14, 2004 13:52 PDT
Over the past few weeks, I've passed through several varied
forests in the
Southern Appalachians, but have seen relatively few noteworthy
trees. Where I'm living and the season of the year have prompted
focus much of my time on the spruce forests occurring at high
in the Smokies, which, fortunately for me, are not as close to
impenetrable as some indications warned. On the south side of
Dome, including the headwaters of the Left Fork Deep Creek most
to follow the pattern of: red spruce and yellow birch dominating
south facing coves with a mountain maple understory above 5200';
birch and yellow buckeye over a dense herbaceous layer over
low-gradient streams; hemlock and dense rosebay rhododendron
slightly higher gradient streams; and spruce over dense
the slopes and small spur ridges. The major ridge tops appear
consistent, and vary from open spruce-yellow birch-mountain ash
heath balds. In the same area, the upper section of Deep Creek
follows a somewhat different pattern. The rarity of hemlock
along the stream is striking; yellow birch, commonly up to three
constitutes the vast majority of the canopy on the lower slopes
stream, and rhododendron remains surprisingly far up the slopes.
herbaceous layer takes advantage of the low shrub densities
stream where the birch mixes with yellow buckeye and small
patches of dead
beech provide higher light access. The small, south-facing coves
onto the stream around 4500' support considerably more diverse
significant sugar maple and serviceberry. Red spruce with a few
relatively large (3.5' dbh) hemlocks mixed in dominate the
On the other side of the main divide of the Smokies, Walker Camp
initially drains southwest from the large ridge that connects
LeConte (6593') to the main divide, and supports forests of the
general type as found on the other side of the side of the
divide but with
some significant differences. Again, yellow birch and red spruce
two tiered canopy, and mountain maple is the primary stream-side
understory species; however, yellow buckeye is essentially
4500' and young fraser fir forming a think understory above
Downstream from the fir understory, rhododendron, primarily
cloaks part of the slopes right down to the waters edge in
impenetrable tangles and precludes the development of an
The areas without rhododendron are no more easily traversed
are primarily steeply inclined slopes of minimally weathered
The many bleached, dead spruce trunks standing on the upper
presumably the result of more intense acid deposition than
occurs on the
other side of the divide, adds to the austere appearance of the
The red spruce in this area between Mount LeConte and Clingmans
commonly reach sizes up to 9' cbh and 120' tall, but larger
appear widely scattered, some of which are much larger. Off
through the area is generally least difficult along the middle
drainage; unfortunately, those routes may bias searches away
from the best
spruce habitat since red spruce reaching relatively large sizes
and occurring infrequently on stream banks suggests the
midslopes could be the best habitat for spruce in the area.
generalizations probably cannot be extended to the rest of the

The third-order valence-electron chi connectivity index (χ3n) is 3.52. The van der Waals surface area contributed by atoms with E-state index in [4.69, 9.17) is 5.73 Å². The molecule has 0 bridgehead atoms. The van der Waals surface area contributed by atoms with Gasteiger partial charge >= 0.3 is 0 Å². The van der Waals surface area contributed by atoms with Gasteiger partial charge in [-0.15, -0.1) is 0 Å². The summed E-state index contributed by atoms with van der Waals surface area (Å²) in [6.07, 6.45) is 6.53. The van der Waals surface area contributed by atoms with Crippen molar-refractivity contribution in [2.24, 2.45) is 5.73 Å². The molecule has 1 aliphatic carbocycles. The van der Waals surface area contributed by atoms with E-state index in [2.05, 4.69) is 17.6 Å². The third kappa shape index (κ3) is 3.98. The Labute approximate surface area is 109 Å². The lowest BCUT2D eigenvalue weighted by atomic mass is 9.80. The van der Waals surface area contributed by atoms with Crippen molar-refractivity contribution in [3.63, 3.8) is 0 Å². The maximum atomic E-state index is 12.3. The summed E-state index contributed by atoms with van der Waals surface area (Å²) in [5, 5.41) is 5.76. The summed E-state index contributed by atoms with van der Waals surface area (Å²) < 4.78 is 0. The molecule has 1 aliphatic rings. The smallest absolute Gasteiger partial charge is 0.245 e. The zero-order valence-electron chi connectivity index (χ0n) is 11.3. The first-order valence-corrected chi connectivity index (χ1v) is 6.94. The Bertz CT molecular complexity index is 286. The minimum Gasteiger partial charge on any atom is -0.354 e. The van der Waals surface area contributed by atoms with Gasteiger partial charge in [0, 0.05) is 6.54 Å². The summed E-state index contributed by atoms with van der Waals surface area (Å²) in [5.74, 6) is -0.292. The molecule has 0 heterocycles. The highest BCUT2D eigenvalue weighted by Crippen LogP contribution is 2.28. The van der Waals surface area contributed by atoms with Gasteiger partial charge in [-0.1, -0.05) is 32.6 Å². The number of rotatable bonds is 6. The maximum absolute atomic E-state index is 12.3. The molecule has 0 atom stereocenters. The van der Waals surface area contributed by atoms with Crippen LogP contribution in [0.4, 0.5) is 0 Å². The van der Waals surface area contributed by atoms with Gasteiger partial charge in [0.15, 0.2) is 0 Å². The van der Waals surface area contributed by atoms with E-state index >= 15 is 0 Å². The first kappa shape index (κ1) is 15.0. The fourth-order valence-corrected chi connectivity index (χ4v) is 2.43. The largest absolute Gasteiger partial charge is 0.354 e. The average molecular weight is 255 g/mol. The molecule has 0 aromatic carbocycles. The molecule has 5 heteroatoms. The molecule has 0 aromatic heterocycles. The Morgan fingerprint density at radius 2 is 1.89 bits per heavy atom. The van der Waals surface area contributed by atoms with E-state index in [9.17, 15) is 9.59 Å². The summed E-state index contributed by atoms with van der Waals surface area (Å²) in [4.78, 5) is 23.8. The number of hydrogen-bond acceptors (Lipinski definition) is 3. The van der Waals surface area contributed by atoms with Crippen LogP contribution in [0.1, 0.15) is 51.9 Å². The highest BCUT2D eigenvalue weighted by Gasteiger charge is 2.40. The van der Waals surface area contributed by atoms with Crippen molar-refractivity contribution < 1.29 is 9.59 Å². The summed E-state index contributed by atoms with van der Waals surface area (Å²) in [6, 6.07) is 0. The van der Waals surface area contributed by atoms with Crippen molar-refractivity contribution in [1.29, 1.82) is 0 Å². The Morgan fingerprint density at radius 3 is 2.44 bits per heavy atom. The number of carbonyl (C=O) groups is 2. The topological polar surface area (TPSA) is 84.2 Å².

spruce forest of the Greenbrier section of the park remains
unexplored and the Ravens Fork watershed provides some
Ravons Fork drains a high, several thousand acre, plateau-like
is home to both of the current national co-champion red spruce
as well as
several of the parks past record spruces. This high potential
remains largely unknown since trails don't quite encircle the
area and no
trails lead into the interior of the area.
The south fork of Pole Road Creek flows northeast through a
bowl-like basin on the south side of Clingmans Dome on the NC
side of the
Smokies. An uncut forest of tuliptree and hemlock with
understory lines the stream from its mouth at 3040' up to
3600'. Both over story species reach four feet dbh occasionally,
do not hint that one of the largest known hemlocks stands a
away on the main stem of the creek. Higher up the drainage, an
many silverbell, small hemlocks, dead beech, and several large
cucumbertrees leads into northern hardwood type forest dominated
buckeye, sugar maple, and silverbell, which gives way to more
forest on the upper slopes. The upper parts of the main stem of
Creek support generally similar forest. The effects of the
quite evident in this area with some patches of hemlock showing
COWEETA HYDROLOGIC LABRATORY MACON Co., NC
Scarlet Oak 8'3" x ~113'
Scarlet Oak 7'0" x 119.1' Second growth, well-formed
Black Birch 8'3" x 95.8'
White Ash 9'9" x 119.5
Pin Cherry 5'11" x 60.6'+
Pin Cherry 5'2" x 81.4'
LEFT FORK DEEP CREEK HEADWATERS GSMNP, NC
Red Spruce 12'2" Near top of Fork Ridge
Red Spruce 10'5" x 128.4'
Red Spruce 10'7" x 138.2'
GRASSY BRANCH JOYCE KILMER WILDERNESS
Northern Red Oak 13'3" x ~139'
UPPER DEEP CREEK GSMNP, NC
Birch, yellow 10'5" x 87.0' Columnar
Cherry, Black 12'3.5" x ~90'
Cherry, Black 12'4.5"
Maple, Red 10'7" x ~125'
Serviceberry 5'3" x ~71'
Serviceberry 4'3" x 89.5'+ Straight
Serviceberry 5'9" x 100.3' New state champ
Spruce, Red 11'7" x ~120'
FLINT ROCK BRANCH GSMNP, TN
White Ash 8'6.5" x 135.6' second growth, measured by
Tuliptree to low 150's in area
JOE BRANCH RABUN CO., GA
Cucumbertree 5'0" x124.4' Third tallest known in state
White Oak 8'0" x ~128' 2nd tallest known forest grown in
INDIAN CREEK GRAHAM CO., NC
Sycamore 16'11" x ~140'
NOLAND DIVIDE TRAIL GSMNP, NC
Mountain-Ash 1'11.5" x 54.8'
POLE ROAD CREEK
Yellow Buckeye 10'11" x 123.9'
Cucumbertree 8'10" x 127.3'
Cucumbertree 12'2" x 135.0'
Cucumbertree 11'4" x 139.6'
MOUNT KEPHART GSMNP, TN
Fraser Fir 4'6.5" x 39.1' (50.2' dead top)
Fraser Fir 4'1" x 48.1'
WALKER CAMP PRONG GSMNP, TN
Yellow Birch 13'10" x ~80' massive,
RUFUS MORGAN FALLS MACON Co., NC
Black Birch 5'7.5" x 109.1'
WAYAH BALD MACON Co., NC
American Chestnut 4'1"